Thursday, October 7, 2010

SEO and YOU, the Job Seeker - Part Four

Are you an Observer, Participant, or Outcast?

Once you have spent all that time and effort into building your personal brand, it also makes sense that you monitor the result of your labour. To illustrate this point, you need look no further than eBay. Did you know that eBay has a seller rating that attempts to represent the ‘trustworthiness’ of the seller and that a negative rating of 1% can decrease the selling price of an item by 4%.

If your current state of employment puts you in the position of looking for a new opportunity, then the published and quantified results for eBay should be viewed as of significant importance to you as eBay’s results can be directly applied to your current situation. If you are unemployed or looking for a new opportunity, you are in the business of sales and the product you are selling is YOU. Further, it is not in your best interest to have anything that can be interpreted as negative out there floating around the airwaves or your paycheque is likely to suffer.

Unlike many years ago, when people talked, it was behind your backs and you almost never found out about it. Today, all kinds of dialogues occur right in front of your very eyes and the number of places where that information can be found is astronomical. Just like many years ago, when you had no choice and you could not control what was being said about you, the times have changed and you now have a choice. Now that you know that someone somewhere is talking about you, with or without your consent, that choice is to manage what is being said or continuing to remain lackadaisical about the issue.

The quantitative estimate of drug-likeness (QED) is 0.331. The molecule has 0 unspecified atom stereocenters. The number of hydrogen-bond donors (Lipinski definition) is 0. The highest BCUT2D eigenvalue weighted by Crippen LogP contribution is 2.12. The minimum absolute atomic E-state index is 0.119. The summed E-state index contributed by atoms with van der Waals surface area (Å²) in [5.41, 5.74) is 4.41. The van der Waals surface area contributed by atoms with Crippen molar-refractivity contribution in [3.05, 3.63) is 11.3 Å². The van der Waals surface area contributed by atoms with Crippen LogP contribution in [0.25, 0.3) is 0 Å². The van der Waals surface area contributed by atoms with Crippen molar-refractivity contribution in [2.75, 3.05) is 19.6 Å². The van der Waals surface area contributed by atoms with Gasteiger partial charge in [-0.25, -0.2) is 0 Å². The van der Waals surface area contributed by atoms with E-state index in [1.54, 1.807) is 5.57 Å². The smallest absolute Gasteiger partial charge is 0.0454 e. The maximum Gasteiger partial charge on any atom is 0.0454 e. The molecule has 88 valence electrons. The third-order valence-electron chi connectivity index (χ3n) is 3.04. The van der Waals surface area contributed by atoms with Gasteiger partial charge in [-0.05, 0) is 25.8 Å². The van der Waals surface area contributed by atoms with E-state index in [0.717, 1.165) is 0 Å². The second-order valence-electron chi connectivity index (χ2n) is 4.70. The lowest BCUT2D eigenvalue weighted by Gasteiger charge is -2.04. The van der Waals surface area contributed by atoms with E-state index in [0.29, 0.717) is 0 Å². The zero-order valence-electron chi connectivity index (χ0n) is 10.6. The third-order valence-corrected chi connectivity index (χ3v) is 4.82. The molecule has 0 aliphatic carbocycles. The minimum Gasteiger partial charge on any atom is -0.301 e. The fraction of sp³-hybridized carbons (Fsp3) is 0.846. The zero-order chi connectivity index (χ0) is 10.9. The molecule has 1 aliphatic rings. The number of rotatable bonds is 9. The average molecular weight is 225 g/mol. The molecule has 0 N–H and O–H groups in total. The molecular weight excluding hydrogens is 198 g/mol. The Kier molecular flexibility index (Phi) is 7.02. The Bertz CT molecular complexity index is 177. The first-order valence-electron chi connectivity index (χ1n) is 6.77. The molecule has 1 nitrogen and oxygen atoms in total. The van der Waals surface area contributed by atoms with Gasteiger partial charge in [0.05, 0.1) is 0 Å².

Today’s technology now allows you to be in the position wherein you can choose to be an observer, a participant, or an outcast. Should you choose to become and observer or an outcast, you need to be cognizant that some conversations that occur without the benefit of your input can have a negative effect on your personal brand. You should also know that when these conversations start on the web, they, like forest fires, can travel very fast and can wreak havoc along the way.

When all is said and done, a reputation is a terrible thing to lose, so it makes sense to mitigate the possibility of tarnishing your personal brand by doing the following:

  • Add your name to on-line communities and discussion boards that will add to your credibility

  • Claim your name on every social networking site you can think of

  • If able, position yourself as an expert in the field

  • Make positive well-thought out comments on other people’s blogs

  • Become familiar with and optimize the privacy settings on all of the social media sites where you are a member


Developing your personal brand is a living and breathing exercise. You began the process of creating your personal brand the second you created any kind of Internet account. Once you created the account, you became part of the on-line community and consequently been pushed into the public eye. If, you are currently seeking a new career opportunity, it is critical that you learn how to manage your personal brand properly or unfortunately, suffer the consequences.


Copyright © 2010, Career Matters. All Rights Reserved.Permission to Reprint: This article may be reprinted, provided it appears in its entirety with the following attribution: Copyright © 2010, Career Matters. Reprinted by permission of Mary Salvino.“Career Matters” is a blog hosted by Mary Salvino, Senior Consultant for SMART Career Planning.com. This blog is dedicated to those who are seeking advice on managing their career and future job opportunities. We welcome readers to share their experiences, post their comments or ask questions about career related matters. For any questions or comments that are better addressed privately, please feel free to e-mail Mary directly at Mary.Salvino@shaw.ca